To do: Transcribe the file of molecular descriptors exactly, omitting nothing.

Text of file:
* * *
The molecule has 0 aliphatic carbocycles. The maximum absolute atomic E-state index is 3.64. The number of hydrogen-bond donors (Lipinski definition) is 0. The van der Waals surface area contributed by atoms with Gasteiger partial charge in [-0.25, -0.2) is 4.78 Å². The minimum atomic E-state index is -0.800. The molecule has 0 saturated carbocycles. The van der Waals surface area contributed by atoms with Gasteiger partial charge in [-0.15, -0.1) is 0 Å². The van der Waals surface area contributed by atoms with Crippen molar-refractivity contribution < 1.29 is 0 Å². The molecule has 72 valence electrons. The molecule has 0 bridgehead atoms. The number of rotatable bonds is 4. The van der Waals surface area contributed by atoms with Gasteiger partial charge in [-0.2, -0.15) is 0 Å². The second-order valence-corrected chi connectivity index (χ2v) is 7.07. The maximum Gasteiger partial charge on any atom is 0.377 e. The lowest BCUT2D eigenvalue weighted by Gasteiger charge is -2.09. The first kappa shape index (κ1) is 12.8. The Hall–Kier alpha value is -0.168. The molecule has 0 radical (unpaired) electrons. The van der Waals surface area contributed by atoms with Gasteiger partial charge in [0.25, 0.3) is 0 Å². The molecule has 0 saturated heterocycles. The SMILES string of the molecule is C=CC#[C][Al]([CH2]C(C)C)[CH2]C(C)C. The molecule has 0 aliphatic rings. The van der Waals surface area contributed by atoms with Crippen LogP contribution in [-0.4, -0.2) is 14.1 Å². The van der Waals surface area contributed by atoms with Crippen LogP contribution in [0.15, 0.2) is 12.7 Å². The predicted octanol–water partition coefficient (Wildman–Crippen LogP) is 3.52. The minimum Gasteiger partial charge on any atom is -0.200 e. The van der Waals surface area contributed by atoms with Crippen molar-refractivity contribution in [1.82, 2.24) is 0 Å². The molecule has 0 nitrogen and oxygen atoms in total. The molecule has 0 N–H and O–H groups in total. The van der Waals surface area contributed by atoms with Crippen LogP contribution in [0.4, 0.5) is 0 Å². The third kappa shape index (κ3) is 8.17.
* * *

The molecule has 0 aliphatic carbocycles. The maximum absolute atomic E-state index is 3.64. The number of hydrogen-bond donors (Lipinski definition) is 0. The van der Waals surface area contributed by atoms with Gasteiger partial charge in [-0.25, -0.2) is 4.78 Å². The minimum atomic E-state index is -0.800. The molecule has 0 saturated carbocycles. The van der Waals surface area contributed by atoms with Gasteiger partial charge in [-0.15, -0.1) is 0 Å². The van der Waals surface area contributed by atoms with Crippen molar-refractivity contribution < 1.29 is 0 Å². The molecule has 72 valence electrons. The molecule has 0 bridgehead atoms. The number of rotatable bonds is 4. The van der Waals surface area contributed by atoms with Gasteiger partial charge in [-0.2, -0.15) is 0 Å². The second-order valence-corrected chi connectivity index (χ2v) is 7.07. The maximum Gasteiger partial charge on any atom is 0.377 e. The lowest BCUT2D eigenvalue weighted by Gasteiger charge is -2.09. The first kappa shape index (κ1) is 12.8. The Hall–Kier alpha value is -0.168. The molecule has 0 radical (unpaired) electrons. The van der Waals surface area contributed by atoms with Gasteiger partial charge in [0.25, 0.3) is 0 Å². The molecule has 0 saturated heterocycles. The SMILES string of the molecule is C=CC#[C][Al]([CH2]C(C)C)[CH2]C(C)C. The molecule has 0 aliphatic rings. The van der Waals surface area contributed by atoms with Crippen LogP contribution in [-0.4, -0.2) is 14.1 Å². The van der Waals surface area contributed by atoms with Crippen LogP contribution in [0.15, 0.2) is 12.7 Å². The predicted octanol–water partition coefficient (Wildman–Crippen LogP) is 3.52. The minimum Gasteiger partial charge on any atom is -0.200 e. The van der Waals surface area contributed by atoms with Crippen molar-refractivity contribution in [1.82, 2.24) is 0 Å². The molecule has 0 nitrogen and oxygen atoms in total. The molecule has 0 N–H and O–H groups in total. The van der Waals surface area contributed by atoms with Crippen LogP contribution in [0.4, 0.5) is 0 Å². The third kappa shape index (κ3) is 8.17.